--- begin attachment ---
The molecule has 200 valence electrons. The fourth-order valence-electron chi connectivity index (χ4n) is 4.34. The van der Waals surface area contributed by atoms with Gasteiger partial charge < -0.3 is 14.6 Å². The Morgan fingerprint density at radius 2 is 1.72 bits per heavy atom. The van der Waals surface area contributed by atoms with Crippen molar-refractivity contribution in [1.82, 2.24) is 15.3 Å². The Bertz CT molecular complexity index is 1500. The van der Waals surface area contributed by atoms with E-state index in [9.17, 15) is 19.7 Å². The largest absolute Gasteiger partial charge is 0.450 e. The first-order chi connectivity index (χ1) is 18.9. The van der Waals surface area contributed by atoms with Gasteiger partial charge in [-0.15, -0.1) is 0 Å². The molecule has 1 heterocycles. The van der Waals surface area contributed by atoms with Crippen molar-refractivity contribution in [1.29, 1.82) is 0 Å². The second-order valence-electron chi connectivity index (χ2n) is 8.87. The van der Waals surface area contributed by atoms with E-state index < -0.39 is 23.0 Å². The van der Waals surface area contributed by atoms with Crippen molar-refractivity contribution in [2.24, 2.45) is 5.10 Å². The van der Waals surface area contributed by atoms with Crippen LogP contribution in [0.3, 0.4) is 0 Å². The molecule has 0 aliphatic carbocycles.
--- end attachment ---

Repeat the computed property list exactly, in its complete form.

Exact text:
The molecule has 200 valence electrons. The fourth-order valence-electron chi connectivity index (χ4n) is 4.34. The van der Waals surface area contributed by atoms with Gasteiger partial charge < -0.3 is 14.6 Å². The Morgan fingerprint density at radius 2 is 1.72 bits per heavy atom. The van der Waals surface area contributed by atoms with Crippen molar-refractivity contribution in [1.82, 2.24) is 15.3 Å². The Bertz CT molecular complexity index is 1500. The van der Waals surface area contributed by atoms with E-state index in [9.17, 15) is 19.7 Å². The largest absolute Gasteiger partial charge is 0.450 e. The first-order chi connectivity index (χ1) is 18.9. The van der Waals surface area contributed by atoms with Gasteiger partial charge in [-0.15, -0.1) is 0 Å². The molecule has 1 heterocycles. The van der Waals surface area contributed by atoms with Crippen molar-refractivity contribution in [1.29, 1.82) is 0 Å². The second-order valence-electron chi connectivity index (χ2n) is 8.87. The van der Waals surface area contributed by atoms with E-state index < -0.39 is 23.0 Å². The van der Waals surface area contributed by atoms with Crippen molar-refractivity contribution in [2.24, 2.45) is 5.10 Å². The van der Waals surface area contributed by atoms with Crippen LogP contribution in [0.3, 0.4) is 0 Å². The molecule has 0 aliphatic carbocycles.